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BETTER INNOVATION IN WALES CAN LEAD TO A BETTER ECONOMY

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Innovation is one of the key drivers behind the most competitive economies in the World.  Yet as various studies have shown over the last decade, Wales is one of the least intensive nations or regions of the UK in terms of research and development (R&D). This is not only in regard to the considerably lower levels of research funding attracted by the university sector over the last two decades but also in terms of the lower levels of expenditure by Welsh firms on R&D which means that only a third are active in terms of innovation across the economy.  This is despite hundreds of millions of pounds of European funding being focused to boost innovation since devolution which, unfortunately, has largely failed to increase the performance of either higher education or the private sector relative to the rest of the UK. So what can be done to improve this? That is the subject of a recent paper by two of our leading thinkers on innovation namely Professors Rick Delbridge and Kevin Morga

HOW SUPPORTING WOMEN IN THE WORKPLACE CAN BOOST ECONOMIC GROWTH

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Earlier this week, we celebrated the successes that women have achieved in every walk of life on International Women’s Day. Whilst there are giant steps being made towards greater gender equality across the world, the latest “ The Women in Work Index 2021 ” examining female participation in work in 33 OECD countries demonstrated both the challenges and, more importantly, the prizes that can be won from closing the gender gap within businesses globally. The good news is that the female labour force participation rate has been increasing since 2011 whilst the gender pay gap and the unemployment rate amongst women has been decreasing.  However, the pace of change is still not enough and it is estimated that, at the current rate, it will take 112 years for women to achieve salary parity with men even though closing the gap would generate £1.4 trillion pounds into OECD economies. Yet there are exemplars that show the rest of the world how to make a difference in this agenda with Iceland, Sw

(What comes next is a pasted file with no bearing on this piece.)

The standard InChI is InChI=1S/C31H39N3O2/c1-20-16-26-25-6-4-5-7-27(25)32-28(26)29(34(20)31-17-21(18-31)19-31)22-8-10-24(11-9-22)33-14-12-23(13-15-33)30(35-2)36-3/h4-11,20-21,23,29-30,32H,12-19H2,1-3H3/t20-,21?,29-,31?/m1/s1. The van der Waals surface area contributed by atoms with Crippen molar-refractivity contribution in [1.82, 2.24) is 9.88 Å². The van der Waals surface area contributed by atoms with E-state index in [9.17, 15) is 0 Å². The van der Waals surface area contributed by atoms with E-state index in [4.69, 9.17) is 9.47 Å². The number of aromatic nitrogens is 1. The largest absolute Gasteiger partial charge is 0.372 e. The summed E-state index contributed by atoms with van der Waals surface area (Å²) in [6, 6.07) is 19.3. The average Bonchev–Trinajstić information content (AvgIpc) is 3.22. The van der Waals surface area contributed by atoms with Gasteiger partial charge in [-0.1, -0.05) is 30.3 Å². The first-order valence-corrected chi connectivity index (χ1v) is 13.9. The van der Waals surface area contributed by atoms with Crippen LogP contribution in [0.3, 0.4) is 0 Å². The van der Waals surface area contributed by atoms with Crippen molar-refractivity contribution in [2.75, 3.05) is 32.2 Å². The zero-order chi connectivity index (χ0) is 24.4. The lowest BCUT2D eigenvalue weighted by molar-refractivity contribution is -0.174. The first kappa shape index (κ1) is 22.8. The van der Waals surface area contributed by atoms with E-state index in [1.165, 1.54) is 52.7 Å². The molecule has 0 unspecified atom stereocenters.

THE IMPORTANT IMPACT OF STARTUPS ON THE WELSH ECONOMY

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Earlier this week, in association with Wales Week London , we launched the sixth Wales Start-Up Awards which celebrates the success of the best new Welsh businesses every year. It was a pleasure to interview a number of the award winners that are making a real stamp on their industries and markets.  These included Project Blu , overall winner in 2020 which has signed a major multi-million pound deal to sell their environmentally friendly dog products in the USA; Yoello , the Cardiff-based payments specialist which had to pivot during the pandemic but has completed a major funding round to expand their operations substantially; t he Goodwash Company , whose innovative approach to their business is putting them on the path to becoming a major UK brand in the next couple of years; and the Enbarr Foundation which is rewriting the textbook on community entrepreneurship through its efforts in Deeside. Despite all the challenges of the last 12 months, these amazing founders had not only survi

WHY THE DEVELOPMENT BANK OF WALES MUST FOCUS ON CHEAPER LOANS DURING THE COVID-19 RECOVERY?